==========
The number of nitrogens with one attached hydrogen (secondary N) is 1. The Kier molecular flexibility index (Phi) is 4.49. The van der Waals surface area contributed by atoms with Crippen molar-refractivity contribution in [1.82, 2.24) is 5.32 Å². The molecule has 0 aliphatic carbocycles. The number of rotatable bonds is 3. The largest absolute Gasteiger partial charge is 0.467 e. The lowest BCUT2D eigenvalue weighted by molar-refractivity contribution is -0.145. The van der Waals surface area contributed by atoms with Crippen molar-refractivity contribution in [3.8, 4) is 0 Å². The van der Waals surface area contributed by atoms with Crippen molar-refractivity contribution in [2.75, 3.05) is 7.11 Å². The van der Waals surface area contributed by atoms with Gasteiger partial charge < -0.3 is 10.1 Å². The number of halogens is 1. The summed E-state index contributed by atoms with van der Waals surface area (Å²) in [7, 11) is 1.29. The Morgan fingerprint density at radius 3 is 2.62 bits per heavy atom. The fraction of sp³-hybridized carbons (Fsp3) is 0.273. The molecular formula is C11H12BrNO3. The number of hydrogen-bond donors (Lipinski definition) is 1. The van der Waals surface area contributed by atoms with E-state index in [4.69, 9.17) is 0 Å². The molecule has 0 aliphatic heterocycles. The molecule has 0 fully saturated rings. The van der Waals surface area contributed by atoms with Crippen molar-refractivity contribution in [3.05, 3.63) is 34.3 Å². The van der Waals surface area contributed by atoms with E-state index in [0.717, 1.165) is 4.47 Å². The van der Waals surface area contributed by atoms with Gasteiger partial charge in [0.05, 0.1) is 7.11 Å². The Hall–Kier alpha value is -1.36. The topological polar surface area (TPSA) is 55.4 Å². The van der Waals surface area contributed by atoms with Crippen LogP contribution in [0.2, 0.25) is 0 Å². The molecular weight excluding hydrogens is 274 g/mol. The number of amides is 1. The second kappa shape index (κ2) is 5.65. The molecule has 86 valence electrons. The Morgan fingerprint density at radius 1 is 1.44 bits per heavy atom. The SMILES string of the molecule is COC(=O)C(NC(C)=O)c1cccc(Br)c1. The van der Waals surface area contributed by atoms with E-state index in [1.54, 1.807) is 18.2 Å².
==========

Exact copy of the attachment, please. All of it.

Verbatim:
The number of nitrogens with one attached hydrogen (secondary N) is 1. The Kier molecular flexibility index (Phi) is 4.49. The van der Waals surface area contributed by atoms with Crippen molar-refractivity contribution in [1.82, 2.24) is 5.32 Å². The molecule has 0 aliphatic carbocycles. The number of rotatable bonds is 3. The largest absolute Gasteiger partial charge is 0.467 e. The lowest BCUT2D eigenvalue weighted by molar-refractivity contribution is -0.145. The van der Waals surface area contributed by atoms with Crippen molar-refractivity contribution in [3.8, 4) is 0 Å². The van der Waals surface area contributed by atoms with Crippen molar-refractivity contribution in [2.75, 3.05) is 7.11 Å². The van der Waals surface area contributed by atoms with Gasteiger partial charge < -0.3 is 10.1 Å². The number of halogens is 1. The summed E-state index contributed by atoms with van der Waals surface area (Å²) in [7, 11) is 1.29. The Morgan fingerprint density at radius 3 is 2.62 bits per heavy atom. The fraction of sp³-hybridized carbons (Fsp3) is 0.273. The molecular formula is C11H12BrNO3. The number of hydrogen-bond donors (Lipinski definition) is 1. The van der Waals surface area contributed by atoms with E-state index in [4.69, 9.17) is 0 Å². The molecule has 0 aliphatic heterocycles. The molecule has 0 fully saturated rings. The van der Waals surface area contributed by atoms with Crippen molar-refractivity contribution in [3.05, 3.63) is 34.3 Å². The van der Waals surface area contributed by atoms with E-state index in [0.717, 1.165) is 4.47 Å². The van der Waals surface area contributed by atoms with Gasteiger partial charge in [0.05, 0.1) is 7.11 Å². The Hall–Kier alpha value is -1.36. The topological polar surface area (TPSA) is 55.4 Å². The van der Waals surface area contributed by atoms with Crippen LogP contribution in [0.2, 0.25) is 0 Å². The molecular weight excluding hydrogens is 274 g/mol. The number of amides is 1. The second kappa shape index (κ2) is 5.65. The molecule has 86 valence electrons. The Morgan fingerprint density at radius 1 is 1.44 bits per heavy atom. The SMILES string of the molecule is COC(=O)C(NC(C)=O)c1cccc(Br)c1. The van der Waals surface area contributed by atoms with E-state index in [1.54, 1.807) is 18.2 Å².